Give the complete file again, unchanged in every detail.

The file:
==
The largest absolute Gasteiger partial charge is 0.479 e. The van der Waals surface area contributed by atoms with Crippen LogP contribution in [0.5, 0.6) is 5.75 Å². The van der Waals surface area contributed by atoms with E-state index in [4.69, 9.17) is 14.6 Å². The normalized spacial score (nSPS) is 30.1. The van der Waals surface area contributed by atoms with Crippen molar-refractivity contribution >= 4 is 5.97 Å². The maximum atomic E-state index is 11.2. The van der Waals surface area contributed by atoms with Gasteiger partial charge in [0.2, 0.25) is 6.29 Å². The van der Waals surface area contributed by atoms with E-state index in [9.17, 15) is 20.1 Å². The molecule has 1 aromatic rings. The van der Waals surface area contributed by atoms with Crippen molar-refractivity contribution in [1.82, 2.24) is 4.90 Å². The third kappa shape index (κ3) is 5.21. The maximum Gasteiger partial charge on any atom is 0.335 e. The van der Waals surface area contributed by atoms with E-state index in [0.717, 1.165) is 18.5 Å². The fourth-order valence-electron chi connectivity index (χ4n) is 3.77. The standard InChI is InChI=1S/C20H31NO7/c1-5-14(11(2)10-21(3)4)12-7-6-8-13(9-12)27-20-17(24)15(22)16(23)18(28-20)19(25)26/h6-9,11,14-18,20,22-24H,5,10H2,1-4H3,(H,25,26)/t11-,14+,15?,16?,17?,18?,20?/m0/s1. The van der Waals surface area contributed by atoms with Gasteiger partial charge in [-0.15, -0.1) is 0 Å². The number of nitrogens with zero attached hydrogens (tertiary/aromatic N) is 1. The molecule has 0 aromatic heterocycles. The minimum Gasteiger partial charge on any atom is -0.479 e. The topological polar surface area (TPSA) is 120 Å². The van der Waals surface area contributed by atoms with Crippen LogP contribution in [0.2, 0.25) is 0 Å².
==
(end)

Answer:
The largest absolute Gasteiger partial charge is 0.479 e. The van der Waals surface area contributed by atoms with Crippen LogP contribution in [0.5, 0.6) is 5.75 Å². The van der Waals surface area contributed by atoms with E-state index in [4.69, 9.17) is 14.6 Å². The normalized spacial score (nSPS) is 30.1. The van der Waals surface area contributed by atoms with Crippen molar-refractivity contribution >= 4 is 5.97 Å². The maximum atomic E-state index is 11.2. The van der Waals surface area contributed by atoms with Gasteiger partial charge in [0.2, 0.25) is 6.29 Å². The van der Waals surface area contributed by atoms with E-state index in [9.17, 15) is 20.1 Å². The molecule has 1 aromatic rings. The van der Waals surface area contributed by atoms with Crippen molar-refractivity contribution in [1.82, 2.24) is 4.90 Å². The third kappa shape index (κ3) is 5.21. The maximum Gasteiger partial charge on any atom is 0.335 e. The van der Waals surface area contributed by atoms with E-state index in [0.717, 1.165) is 18.5 Å². The fourth-order valence-electron chi connectivity index (χ4n) is 3.77. The standard InChI is InChI=1S/C20H31NO7/c1-5-14(11(2)10-21(3)4)12-7-6-8-13(9-12)27-20-17(24)15(22)16(23)18(28-20)19(25)26/h6-9,11,14-18,20,22-24H,5,10H2,1-4H3,(H,25,26)/t11-,14+,15?,16?,17?,18?,20?/m0/s1. The van der Waals surface area contributed by atoms with Gasteiger partial charge in [-0.15, -0.1) is 0 Å². The number of nitrogens with zero attached hydrogens (tertiary/aromatic N) is 1. The molecule has 0 aromatic heterocycles. The minimum Gasteiger partial charge on any atom is -0.479 e. The topological polar surface area (TPSA) is 120 Å². The van der Waals surface area contributed by atoms with Crippen LogP contribution in [0.2, 0.25) is 0 Å².